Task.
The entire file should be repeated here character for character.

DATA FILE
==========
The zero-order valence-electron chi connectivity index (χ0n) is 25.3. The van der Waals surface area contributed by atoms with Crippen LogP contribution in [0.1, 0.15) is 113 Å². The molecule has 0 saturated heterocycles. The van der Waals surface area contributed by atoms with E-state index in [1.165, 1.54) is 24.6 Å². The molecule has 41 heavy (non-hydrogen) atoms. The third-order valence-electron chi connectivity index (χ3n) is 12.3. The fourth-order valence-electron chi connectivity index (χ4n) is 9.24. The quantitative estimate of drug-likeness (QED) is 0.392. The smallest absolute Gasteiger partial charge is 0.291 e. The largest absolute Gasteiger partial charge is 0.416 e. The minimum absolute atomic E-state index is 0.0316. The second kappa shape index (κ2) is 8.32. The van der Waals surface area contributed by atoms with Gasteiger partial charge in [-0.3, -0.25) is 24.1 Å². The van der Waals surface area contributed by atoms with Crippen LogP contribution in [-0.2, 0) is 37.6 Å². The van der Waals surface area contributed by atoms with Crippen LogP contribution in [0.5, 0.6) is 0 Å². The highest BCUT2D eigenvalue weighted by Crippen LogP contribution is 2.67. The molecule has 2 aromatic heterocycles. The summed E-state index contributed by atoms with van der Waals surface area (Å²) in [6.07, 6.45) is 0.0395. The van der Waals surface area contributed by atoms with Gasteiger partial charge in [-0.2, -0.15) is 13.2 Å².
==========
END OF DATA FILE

The zero-order valence-electron chi connectivity index (χ0n) is 25.3. The van der Waals surface area contributed by atoms with Crippen LogP contribution in [0.1, 0.15) is 113 Å². The molecule has 0 saturated heterocycles. The van der Waals surface area contributed by atoms with E-state index in [1.165, 1.54) is 24.6 Å². The molecule has 41 heavy (non-hydrogen) atoms. The third-order valence-electron chi connectivity index (χ3n) is 12.3. The fourth-order valence-electron chi connectivity index (χ4n) is 9.24. The quantitative estimate of drug-likeness (QED) is 0.392. The smallest absolute Gasteiger partial charge is 0.291 e. The largest absolute Gasteiger partial charge is 0.416 e. The minimum absolute atomic E-state index is 0.0316. The second kappa shape index (κ2) is 8.32. The van der Waals surface area contributed by atoms with Gasteiger partial charge in [-0.3, -0.25) is 24.1 Å². The van der Waals surface area contributed by atoms with Crippen LogP contribution in [-0.2, 0) is 37.6 Å². The van der Waals surface area contributed by atoms with Crippen LogP contribution in [0.5, 0.6) is 0 Å². The highest BCUT2D eigenvalue weighted by Crippen LogP contribution is 2.67. The molecule has 2 aromatic heterocycles. The summed E-state index contributed by atoms with van der Waals surface area (Å²) in [6.07, 6.45) is 0.0395. The van der Waals surface area contributed by atoms with Gasteiger partial charge in [-0.2, -0.15) is 13.2 Å².